Prime Minister Benjamin Netanyahu received Togo’s President Faure Essozimna Gnassingbe in Jerusalem on Monday to discuss the upcoming Africa-Israel summit that Togo will host in October.
Fifty four African nations are slated to attend the summit, which will take place from October 23-27 in Togo’s capital, Lome.
Netanyahu is due to be the only non-Africa leader to deliver a speech at the conference.
The summit is also seen as an opportunity for Netanyahu to meet African leaders of numerous countries—some of which Israel does not have diplomatic relations with—and to promote greater political and economic relations.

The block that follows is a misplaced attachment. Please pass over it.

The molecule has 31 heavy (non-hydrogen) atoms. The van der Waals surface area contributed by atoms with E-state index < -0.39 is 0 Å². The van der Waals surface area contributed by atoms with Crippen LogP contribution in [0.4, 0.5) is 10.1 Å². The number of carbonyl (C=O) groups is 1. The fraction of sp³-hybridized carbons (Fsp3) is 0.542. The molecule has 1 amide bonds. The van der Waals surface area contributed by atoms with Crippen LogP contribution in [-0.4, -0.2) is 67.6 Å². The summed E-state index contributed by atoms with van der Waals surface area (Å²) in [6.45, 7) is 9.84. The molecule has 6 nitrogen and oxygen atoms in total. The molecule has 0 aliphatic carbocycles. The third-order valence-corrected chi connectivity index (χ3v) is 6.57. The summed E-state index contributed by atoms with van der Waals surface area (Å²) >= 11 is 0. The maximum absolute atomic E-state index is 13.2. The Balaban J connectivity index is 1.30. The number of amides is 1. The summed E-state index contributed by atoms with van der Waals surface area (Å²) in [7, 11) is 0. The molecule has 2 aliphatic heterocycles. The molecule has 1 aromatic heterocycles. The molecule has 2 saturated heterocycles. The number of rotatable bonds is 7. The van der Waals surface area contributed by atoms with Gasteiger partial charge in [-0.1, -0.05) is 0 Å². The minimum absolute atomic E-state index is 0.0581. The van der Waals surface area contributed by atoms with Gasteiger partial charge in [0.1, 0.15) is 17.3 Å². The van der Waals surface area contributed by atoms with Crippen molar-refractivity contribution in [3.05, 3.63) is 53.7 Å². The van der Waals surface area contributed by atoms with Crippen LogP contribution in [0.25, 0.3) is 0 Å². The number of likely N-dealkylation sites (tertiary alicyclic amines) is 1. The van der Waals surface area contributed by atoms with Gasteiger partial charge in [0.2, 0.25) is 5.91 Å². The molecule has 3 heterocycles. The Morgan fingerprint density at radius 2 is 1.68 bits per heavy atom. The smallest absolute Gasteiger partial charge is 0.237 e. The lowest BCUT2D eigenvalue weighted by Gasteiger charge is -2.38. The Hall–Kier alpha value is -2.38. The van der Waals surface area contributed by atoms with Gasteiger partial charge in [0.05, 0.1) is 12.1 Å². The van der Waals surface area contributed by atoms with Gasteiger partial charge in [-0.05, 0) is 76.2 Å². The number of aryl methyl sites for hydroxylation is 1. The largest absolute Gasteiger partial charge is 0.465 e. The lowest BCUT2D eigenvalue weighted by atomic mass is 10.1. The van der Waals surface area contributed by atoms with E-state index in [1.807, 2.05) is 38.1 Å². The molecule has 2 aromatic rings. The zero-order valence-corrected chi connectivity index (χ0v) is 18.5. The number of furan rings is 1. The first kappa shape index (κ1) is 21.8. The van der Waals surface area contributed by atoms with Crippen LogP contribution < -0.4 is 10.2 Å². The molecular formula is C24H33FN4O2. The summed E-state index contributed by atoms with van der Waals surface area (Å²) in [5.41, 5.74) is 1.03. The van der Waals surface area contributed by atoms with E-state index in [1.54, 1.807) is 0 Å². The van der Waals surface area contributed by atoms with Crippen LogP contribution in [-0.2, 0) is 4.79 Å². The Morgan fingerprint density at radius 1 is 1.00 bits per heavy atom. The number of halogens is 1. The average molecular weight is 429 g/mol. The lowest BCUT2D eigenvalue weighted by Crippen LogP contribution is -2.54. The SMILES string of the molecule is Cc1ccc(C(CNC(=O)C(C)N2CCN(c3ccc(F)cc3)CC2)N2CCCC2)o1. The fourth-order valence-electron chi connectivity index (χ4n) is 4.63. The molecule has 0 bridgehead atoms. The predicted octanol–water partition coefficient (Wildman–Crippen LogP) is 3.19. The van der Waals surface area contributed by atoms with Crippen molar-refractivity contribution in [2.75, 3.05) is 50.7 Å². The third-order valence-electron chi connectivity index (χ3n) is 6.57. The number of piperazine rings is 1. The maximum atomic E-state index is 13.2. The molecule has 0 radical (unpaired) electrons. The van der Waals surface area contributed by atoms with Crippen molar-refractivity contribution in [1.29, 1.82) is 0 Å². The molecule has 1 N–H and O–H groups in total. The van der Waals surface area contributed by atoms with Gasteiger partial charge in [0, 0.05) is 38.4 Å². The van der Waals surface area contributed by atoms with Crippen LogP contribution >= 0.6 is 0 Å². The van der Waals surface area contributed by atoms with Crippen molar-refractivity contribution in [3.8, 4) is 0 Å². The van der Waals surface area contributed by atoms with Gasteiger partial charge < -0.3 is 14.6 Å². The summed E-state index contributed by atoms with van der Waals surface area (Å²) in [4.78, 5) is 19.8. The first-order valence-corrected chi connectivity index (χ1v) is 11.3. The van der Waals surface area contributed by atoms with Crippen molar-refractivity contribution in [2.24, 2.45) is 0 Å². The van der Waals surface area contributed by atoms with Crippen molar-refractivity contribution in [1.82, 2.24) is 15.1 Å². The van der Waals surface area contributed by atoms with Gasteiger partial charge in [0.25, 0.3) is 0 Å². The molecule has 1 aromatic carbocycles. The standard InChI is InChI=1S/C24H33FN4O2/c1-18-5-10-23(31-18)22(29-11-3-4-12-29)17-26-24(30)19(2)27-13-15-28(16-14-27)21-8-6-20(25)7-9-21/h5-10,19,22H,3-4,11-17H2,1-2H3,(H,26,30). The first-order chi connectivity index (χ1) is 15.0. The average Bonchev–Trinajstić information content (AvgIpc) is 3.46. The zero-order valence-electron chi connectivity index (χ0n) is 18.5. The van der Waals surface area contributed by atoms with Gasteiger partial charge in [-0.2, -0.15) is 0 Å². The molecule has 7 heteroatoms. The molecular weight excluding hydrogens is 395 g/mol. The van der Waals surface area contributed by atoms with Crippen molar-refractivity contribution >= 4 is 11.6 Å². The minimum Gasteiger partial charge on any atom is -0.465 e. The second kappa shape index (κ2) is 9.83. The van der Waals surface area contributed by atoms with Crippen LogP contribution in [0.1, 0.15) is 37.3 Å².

However, several African states including Morocco and South Africa are seeking to help Palestinian diplomats disrupt the conference.
Netanyahu alluded to this in a cabinet meeting on Sunday, saying that “various pressures have been placed on the Togolese president to cancel the conference. These pressures are the best testimony to the success of our policy, of Israel’s presence in Africa.”
So far attempts by this bloc to discredit Israel in Africa appear to have been unsuccessful. Today, Senegal and Guinea—both Muslim majority countries—are scheduled to present their respective letters of credence to President Reuven Rivlin at a ceremony in Jerusalem, officially taking up their positions as non-resident ambassadors to Israel.
Last week, Cape Verde announced it will no longer continue to vote against Israel at the UN.
Under the motto “Israel is coming back to Africa and Africa is coming back to Israel,” Netanyahu has declared diplomatic outreach to Africa as one of his key foreign policy objectives.